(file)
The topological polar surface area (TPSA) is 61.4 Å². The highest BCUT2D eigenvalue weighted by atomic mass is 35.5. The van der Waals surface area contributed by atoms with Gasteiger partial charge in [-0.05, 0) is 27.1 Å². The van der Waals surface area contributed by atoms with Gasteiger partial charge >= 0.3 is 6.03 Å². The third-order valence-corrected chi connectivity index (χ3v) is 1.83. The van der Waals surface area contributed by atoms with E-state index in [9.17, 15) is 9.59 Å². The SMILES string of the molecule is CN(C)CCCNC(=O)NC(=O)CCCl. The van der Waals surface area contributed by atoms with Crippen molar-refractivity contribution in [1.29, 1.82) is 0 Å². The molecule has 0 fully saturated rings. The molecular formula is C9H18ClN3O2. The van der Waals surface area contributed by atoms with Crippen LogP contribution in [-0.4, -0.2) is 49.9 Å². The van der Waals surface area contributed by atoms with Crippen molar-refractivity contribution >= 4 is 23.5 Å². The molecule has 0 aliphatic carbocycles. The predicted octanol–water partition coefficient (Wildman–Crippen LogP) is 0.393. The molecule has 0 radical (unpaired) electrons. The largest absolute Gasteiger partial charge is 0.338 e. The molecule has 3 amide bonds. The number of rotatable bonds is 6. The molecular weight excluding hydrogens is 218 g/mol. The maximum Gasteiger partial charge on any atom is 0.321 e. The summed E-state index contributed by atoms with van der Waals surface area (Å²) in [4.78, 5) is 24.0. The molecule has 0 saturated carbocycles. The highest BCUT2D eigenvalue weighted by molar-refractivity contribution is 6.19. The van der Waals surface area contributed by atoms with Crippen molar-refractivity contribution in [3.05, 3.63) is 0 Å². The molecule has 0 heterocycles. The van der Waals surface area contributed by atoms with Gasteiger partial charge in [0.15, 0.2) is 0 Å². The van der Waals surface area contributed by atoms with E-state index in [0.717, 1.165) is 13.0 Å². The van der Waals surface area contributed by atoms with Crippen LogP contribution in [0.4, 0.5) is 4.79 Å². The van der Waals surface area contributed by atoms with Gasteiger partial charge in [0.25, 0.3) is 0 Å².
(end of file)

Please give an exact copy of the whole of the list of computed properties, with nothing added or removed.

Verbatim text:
The topological polar surface area (TPSA) is 61.4 Å². The highest BCUT2D eigenvalue weighted by atomic mass is 35.5. The van der Waals surface area contributed by atoms with Gasteiger partial charge in [-0.05, 0) is 27.1 Å². The van der Waals surface area contributed by atoms with Gasteiger partial charge >= 0.3 is 6.03 Å². The third-order valence-corrected chi connectivity index (χ3v) is 1.83. The van der Waals surface area contributed by atoms with E-state index in [9.17, 15) is 9.59 Å². The SMILES string of the molecule is CN(C)CCCNC(=O)NC(=O)CCCl. The van der Waals surface area contributed by atoms with Crippen molar-refractivity contribution in [1.29, 1.82) is 0 Å². The molecule has 0 fully saturated rings. The molecular formula is C9H18ClN3O2. The van der Waals surface area contributed by atoms with Crippen LogP contribution in [-0.4, -0.2) is 49.9 Å². The van der Waals surface area contributed by atoms with Crippen molar-refractivity contribution >= 4 is 23.5 Å². The molecule has 0 aliphatic carbocycles. The predicted octanol–water partition coefficient (Wildman–Crippen LogP) is 0.393. The molecule has 0 radical (unpaired) electrons. The largest absolute Gasteiger partial charge is 0.338 e. The molecule has 3 amide bonds. The number of rotatable bonds is 6. The molecular weight excluding hydrogens is 218 g/mol. The maximum Gasteiger partial charge on any atom is 0.321 e. The summed E-state index contributed by atoms with van der Waals surface area (Å²) in [4.78, 5) is 24.0. The molecule has 0 saturated carbocycles. The highest BCUT2D eigenvalue weighted by molar-refractivity contribution is 6.19. The van der Waals surface area contributed by atoms with Crippen molar-refractivity contribution in [3.05, 3.63) is 0 Å². The molecule has 0 heterocycles. The van der Waals surface area contributed by atoms with Gasteiger partial charge in [0.15, 0.2) is 0 Å². The van der Waals surface area contributed by atoms with E-state index in [0.717, 1.165) is 13.0 Å². The van der Waals surface area contributed by atoms with Crippen LogP contribution in [0.4, 0.5) is 4.79 Å². The van der Waals surface area contributed by atoms with Gasteiger partial charge in [0.25, 0.3) is 0 Å².